The number of birds visiting British gardens is on the decline, according to a survey involving 470,000 people.

Although the house sparrow continued to be the most common garden bird, its numbers have dropped from an average of 10 per garden in 1979 to 4.4 in 2006.

The starling, once the most common, is down to a quarter of those in 1979.

Some 86,000 children were among those who watched gardens and parks in the Royal Society for the Protection of Birds's January Big Garden Birdwatch.

The numbers involved broke the previous record set in 2004 of 419,000 participants.

The house sparrow was the most common bird seen over the two days - although the blackbird, recorded in 94% of all 270,000 gardens involved, was the most widespread - and 8.1m birds of 80 species were seen.

TOP 10 2006 SPECIESBlue tits. Image: Mike Read/rspb-images.comBlackbird - 94.71%Blue tit - 84.44%Robin - 84.19%House sparrow - 67.71%Chaffinch - 58.99%Collared dove - 58.54%Woodpigeon - 57.28%Great tit - 57.10%Starling - 50.95%Greenfinch - 45.25%(Numbers are the percentage of gardens the species were seen in)

Co-ordinator Richard Bashford told BBC Radio 4's Today programme "a lack of food for the chicks" was causing the fall in the number of house sparrow sightings.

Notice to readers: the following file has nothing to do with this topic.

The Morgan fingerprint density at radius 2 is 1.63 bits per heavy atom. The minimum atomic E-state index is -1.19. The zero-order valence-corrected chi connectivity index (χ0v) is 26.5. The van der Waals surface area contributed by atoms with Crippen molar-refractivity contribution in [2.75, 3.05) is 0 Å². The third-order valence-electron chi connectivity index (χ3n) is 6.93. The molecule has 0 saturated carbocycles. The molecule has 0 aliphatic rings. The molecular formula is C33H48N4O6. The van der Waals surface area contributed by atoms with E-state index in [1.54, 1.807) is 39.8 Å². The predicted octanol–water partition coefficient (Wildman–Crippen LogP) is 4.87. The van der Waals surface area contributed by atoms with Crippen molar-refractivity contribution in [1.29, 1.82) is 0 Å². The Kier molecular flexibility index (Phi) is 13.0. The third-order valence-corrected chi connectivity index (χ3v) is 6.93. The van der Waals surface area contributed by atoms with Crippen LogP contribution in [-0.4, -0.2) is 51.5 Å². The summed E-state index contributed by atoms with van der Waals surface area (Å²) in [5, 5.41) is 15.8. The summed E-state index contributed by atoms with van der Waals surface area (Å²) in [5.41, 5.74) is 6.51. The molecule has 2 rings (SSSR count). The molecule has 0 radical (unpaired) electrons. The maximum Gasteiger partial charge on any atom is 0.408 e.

Bird-lovers should leave food out and allow their garden grass to grow to create a better environment for birds to catch insects, he added.

However, some bird species have increased, with the greenfinch population growing 67% in the past 27 years and the wren jumping 140%.

Many people spotted more blackbirds and song thrushes, and other less common species.

There had been an "amazing rise in small finches", Mr Bashford told Today.

"The number of siskins, which are super colourful birds, was up by 483% from last year, and bramblings were up by 371%.

"This highlights the importance of our gardens to birds coming to the UK in search of food and shelter and escaping the harsh winter weather on the continent."

The survey had been "extremely well supported... even in the most built-up areas where you might not expect people to watch birds," Mr Bashford added.

"In Greater London, nearly 30,000 people spotted 400,000 birds this year.

"It is fantastic there is so much interest in the wildlife around us with more people then ever enjoying the birds in their gardens."